Update: In other coverage, The Associated Press has a report headlined "Court: Ga. transgender woman should get job back."
"Circuit court rules for American Air in security suit":
Reuters has this report
on a partially redacted ruling
that the U.S. Court of Appeals for the D.C. Circuit
"Senators pushing for televised court arguments":
The Associated Press has this report
In today's mail:
Volume 12, Issue 1 of The Journal of Appellate Practice and Process
. You can view the issue's table of contents by clicking here
"Judicial filibuster battles return with GOP blockade":
The Washington Times has this news update
David Ingram and Thomas Ferraro of Reuters report that "Republicans block Obama nominee for U.S. judgeship."
And Politico.com reports that "GOP filibusters judicial nominee."
"Republicans block Obama appellate court nominee":
The Associated Press has a report
that begins, "Senate Republicans have blocked President Barack Obama's nominee to the U.S. Court of Appeals in Washington, as majority Democrats failed to break a filibuster."
The U.S. Senate has posted the official roll call tally of the cloture vote at this link.
"Key appeals court nominee faces test vote today":
Lawrence Hurley of Greenwire has an article
that begins, "A lawyer President Obama nominated to serve on the appeals court that handles most of the legal challenges to environmental regulations faces a make-or-break procedural vote in the Senate today."
"Will Foreigners Decide the 2012 Election? The Extreme Unintended Consequences of Citizens United."
Law professor Richard L. Hasen
-- author of the "Election Law Blog
" -- has this essay
online at The New Republic.
"Secret Service hopes for immunity in Cheney protest arrest":
Tony Mauro has this news analysis
online at the First Amendment Center.
"Outrage machine grinds away":
Today's edition of The Boston Globe contains an editorial
that begins, "Discrediting perfectly qualified nominees to the federal judiciary is a dreary, familiar business -- one whose latest target is Caitlin Halligan, a former New York solicitor general who once clerked for Supreme Court Justice Stephen Breyer. Ever since President Obama nominated her for the DC Circuit Court of Appeals last year, critics have been combing her record for evidence of dangerous radicalism."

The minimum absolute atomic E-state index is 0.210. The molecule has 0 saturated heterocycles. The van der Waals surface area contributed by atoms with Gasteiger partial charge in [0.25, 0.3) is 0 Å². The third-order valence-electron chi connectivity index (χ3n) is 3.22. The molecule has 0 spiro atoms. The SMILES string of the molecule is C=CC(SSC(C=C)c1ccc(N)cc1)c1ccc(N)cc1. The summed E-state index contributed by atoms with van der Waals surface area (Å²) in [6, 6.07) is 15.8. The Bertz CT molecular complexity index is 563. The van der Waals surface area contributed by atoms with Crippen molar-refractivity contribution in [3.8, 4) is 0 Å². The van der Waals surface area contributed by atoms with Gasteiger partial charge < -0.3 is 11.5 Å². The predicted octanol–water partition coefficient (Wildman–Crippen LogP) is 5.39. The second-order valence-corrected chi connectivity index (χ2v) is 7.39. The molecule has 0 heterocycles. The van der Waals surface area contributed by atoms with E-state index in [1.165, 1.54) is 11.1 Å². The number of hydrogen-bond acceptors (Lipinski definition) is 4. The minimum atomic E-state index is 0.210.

"Analysis: Health care's mandate -- Part III."
Lyle Denniston has this post
today at "SCOTUSblog."
"Supreme Court weighs suit against deputy in Los Angeles house raid; Justices are deciding whether a Los Angeles sheriff's deputy can be sued over the seizure of guns at a home where a wanted gang member was thought to be living":
David G. Savage has this article
today in The Los Angeles Times.
And in today's edition of The New York Times, Adam Liptak reports that "Justices Hear Arguments in a Police Search Case."
"Justice Writes To Student":
The Albuquerque Journal today contains an article
that begins, "When Lincoln Middle School seventh-grader Priscilla Duenas agreed to write an extra-credit essay in her Spanish class, she never dreamed the subject of her essay, U.S. Supreme Court Justice Sonia Sotomayor, would read it."
"Access to the Court: Televising the Supreme Court."
At 10 a.m. eastern time today, the U.S. Senate Judiciary Committee
's Subcommittee on Administrative Oversight and the Courts will hold a hearing on this subject. You can access the witness list and a link to a live webcast by clicking here
In other coverage, Ariane de Vogue of ABC News has a blog post titled "Senate Judiciary to Hold Hearings on Cameras in Court on Tuesday."
Radio Iowa reports that "Iowa Chief Justice to tell U.S. Senate about coverage of the courts."
And C-SPAN reports that "Congress Considers Televising Supreme Court Arguments."
"Abortion issue appeal gets January hearing; St. Louis appeals court to decide whether doctor must tell women of increased suicide risk after having abortion":
The Sioux Falls Argus Leader today contains an article
that begins, "A federal court said Monday it will hear arguments next month concerning a 2005 South Dakota law that requires a doctor to tell a woman seeking an abortion that she would face a higher risk of suicide by going through with the procedure."
My earlier coverage of yesterday's Eighth Circuit order granting rehearing en banc appears at this link.